Guidance to US clinicians regarding new WHO polio vaccination requirements for travel by residents of and long-term visitors to countries with active polio transmission
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Guidance to US clinicians regarding new WHO polio vaccination requirements for travel by residents of and long-term visitors to countries with active polio transmission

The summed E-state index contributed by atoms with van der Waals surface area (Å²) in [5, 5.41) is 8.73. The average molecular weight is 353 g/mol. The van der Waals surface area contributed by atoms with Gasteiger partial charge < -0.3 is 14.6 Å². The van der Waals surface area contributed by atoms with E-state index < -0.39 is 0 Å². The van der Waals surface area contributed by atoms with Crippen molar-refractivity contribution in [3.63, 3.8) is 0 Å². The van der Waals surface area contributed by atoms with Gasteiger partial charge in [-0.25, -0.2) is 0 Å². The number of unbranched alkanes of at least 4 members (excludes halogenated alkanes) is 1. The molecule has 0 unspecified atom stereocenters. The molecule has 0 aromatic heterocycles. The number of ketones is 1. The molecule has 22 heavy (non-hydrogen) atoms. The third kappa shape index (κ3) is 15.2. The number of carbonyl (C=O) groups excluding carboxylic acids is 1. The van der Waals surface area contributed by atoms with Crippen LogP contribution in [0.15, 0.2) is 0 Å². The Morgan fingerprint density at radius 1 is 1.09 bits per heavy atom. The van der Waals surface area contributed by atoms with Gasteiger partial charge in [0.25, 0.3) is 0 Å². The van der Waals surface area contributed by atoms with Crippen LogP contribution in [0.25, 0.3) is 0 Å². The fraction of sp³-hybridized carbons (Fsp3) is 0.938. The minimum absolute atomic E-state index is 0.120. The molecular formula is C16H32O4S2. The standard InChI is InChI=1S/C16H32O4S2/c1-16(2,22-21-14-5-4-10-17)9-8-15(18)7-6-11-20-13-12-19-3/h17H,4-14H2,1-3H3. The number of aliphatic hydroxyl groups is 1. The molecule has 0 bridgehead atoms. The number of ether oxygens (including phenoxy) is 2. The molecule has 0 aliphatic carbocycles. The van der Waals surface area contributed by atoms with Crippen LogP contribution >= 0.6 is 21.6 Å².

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      June 2, 2014, 16:00 (4:00 PM ET) CDCHAN-00362 On 5 May 2014, the Director-General of the World Health Organization (WHO) accepted the recommendations of an Emergency Committee, declaring the international spread of polio to be a public health emergency of international concern (PHEIC) under the authority of the International Health Regulations (IHR) (2005) and issued vaccination requirements for travelers in order to prevent further spread of the disease. IHR is an international agreement among countries to prevent, protect or control the international spread of disease. All countries have agreed to be bound by recommended activities under IHR. The “temporary recommendations” in response to this PHEIC, the second ever to be issued under IHR, will be reviewed and possibly revised by WHO’s Emergency Committee in three months. The burden for enforcement of the polio vaccination requirements under this PHEIC declaration lies with polio-affected countries (termed “polio-infected” by WHO). A t this time, the United States government is not expected to implement requirements for entry into the United States. U.S. clinicians should be aware of possible new vaccination requirements for patients planning travel for greater than four weeks to countries with ongoing poliovirus transmission. The May 5 WHO statement names 10 such countries, three designated as “exporting wild poliovirus” (Cameroon, Pakistan and Syria [Syrian Arab Republic]) that should “ensure” recent (4 to 52 weeks before travel) polio boosters among all departing residents and long-term travelers (o f more than 4 weeks), and an additional seven countries “infected with wild poliovirus” (Afghanistan, Equatorial Guinea, Ethiopia, Iraq, Israel, Somalia and Nigeria) that should “encourage” recent polio vaccination boosters among residents and long-term travelers. At this time, CDC is not aware of what specific steps will be taken by these 10 countries to comply with the PHEIC declaration. U.S. citizens who plan to travel to any of the polio infected countries should have documentation of a polio booster in their yellow International Certificate of Vaccination in order to avoid delays in transit.
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